Classification and Guidelines for Widefield Imaging: Recommendations from the International Widefield Imaging Study Group

Netan Choudhry, Jay S. Duker, K. Bailey Freund, Szilard Kiss, Giuseppe Querques, Richard Rosen, David Sarraf, Eric H. Souied, Paulo E. Stanga, Giovanni Staurenghi, Srini Vas R. Sadda

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Purpose: To summarize the results of a consensus meeting aimed at defining terminology for widefield imaging across all retinal imaging methods and to provide recommendations for the nomenclature used to describe related images. Design: An international panel with expertise in retinal imaging was assembled to define consensus terminology for widefield imaging and associated terminology. Participants: A panel of retina specialists with expertise in retinal imaging. Methods: Before the consensus meeting, a set of 7 images acquired with a range of imaging methods and representing both healthy and diseased eyes was circulated to the expert panel for independent assignment of nomenclature for each example. The outputs were assembled and used as the starting point for discussions occurring at a subsequent roundtable meeting. The anatomic location, field of view, and perspective provided by each image example was reviewed. A process of open discussion and negotiation was undertaken until unanimous terminology for widefield imaging was achieved. Main Outcome Measures: Definitions of widefield imaging applicable to multiple imaging methods. Results: Across a range of different imaging methods, the expert panel identified a lack of uniform terminology being used in recent literature to describe widefield images. The panel recommended the term widefield be limited to images depicting retinal anatomic features beyond the posterior pole, but posterior to the vortex vein ampulla, in all 4 quadrants. The term ultra widefield was recommended to describe images showing retinal anatomic features anterior to the vortex vein ampullae in all 4 quadrants. The definitions were recommended over other device-specific terminology. Conclusions: A consistent nomenclature for widefield imaging based on normal anatomic landmarks that is applicable to multiple retinal imaging methods has been proposed by the International Widefield Imaging Study Group. The panel recommends this standardized nomenclature for use in future publications.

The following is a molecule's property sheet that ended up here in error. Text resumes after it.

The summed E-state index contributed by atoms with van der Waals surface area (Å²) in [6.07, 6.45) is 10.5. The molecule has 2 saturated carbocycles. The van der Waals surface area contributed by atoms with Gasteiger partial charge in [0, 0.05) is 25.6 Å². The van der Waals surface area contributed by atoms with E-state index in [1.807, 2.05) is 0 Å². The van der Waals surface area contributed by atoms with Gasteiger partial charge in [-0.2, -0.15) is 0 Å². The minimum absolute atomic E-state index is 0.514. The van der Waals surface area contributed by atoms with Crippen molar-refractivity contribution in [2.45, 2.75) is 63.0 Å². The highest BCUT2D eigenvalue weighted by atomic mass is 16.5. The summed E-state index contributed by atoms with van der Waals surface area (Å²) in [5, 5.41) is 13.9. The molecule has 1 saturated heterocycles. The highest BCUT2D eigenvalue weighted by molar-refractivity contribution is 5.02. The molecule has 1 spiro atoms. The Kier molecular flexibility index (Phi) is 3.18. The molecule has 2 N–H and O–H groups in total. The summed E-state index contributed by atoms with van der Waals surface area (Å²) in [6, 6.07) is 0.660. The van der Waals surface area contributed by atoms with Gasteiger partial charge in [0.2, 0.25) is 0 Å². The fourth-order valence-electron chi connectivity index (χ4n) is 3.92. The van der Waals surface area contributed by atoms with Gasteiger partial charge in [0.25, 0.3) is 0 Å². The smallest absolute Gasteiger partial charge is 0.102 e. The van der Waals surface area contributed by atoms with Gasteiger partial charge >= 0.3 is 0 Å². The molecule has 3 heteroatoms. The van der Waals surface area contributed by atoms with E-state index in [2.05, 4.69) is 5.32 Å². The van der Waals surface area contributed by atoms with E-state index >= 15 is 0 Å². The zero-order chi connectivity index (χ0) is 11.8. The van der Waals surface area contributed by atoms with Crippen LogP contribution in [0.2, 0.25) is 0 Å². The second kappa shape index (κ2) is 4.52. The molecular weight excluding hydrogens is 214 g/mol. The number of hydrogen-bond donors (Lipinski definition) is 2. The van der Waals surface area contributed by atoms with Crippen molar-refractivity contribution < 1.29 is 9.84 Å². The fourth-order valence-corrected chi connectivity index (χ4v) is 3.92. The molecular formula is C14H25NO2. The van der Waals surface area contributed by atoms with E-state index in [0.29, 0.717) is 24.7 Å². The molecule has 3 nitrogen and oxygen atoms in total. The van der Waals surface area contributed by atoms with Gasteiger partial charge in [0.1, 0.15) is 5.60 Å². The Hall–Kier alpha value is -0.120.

Original languageEnglish
Pages (from-to)843-849
Number of pages7
JournalOphthalmology Retina
Issue number10
StatePublished - Oct 2019
Externally publishedYes


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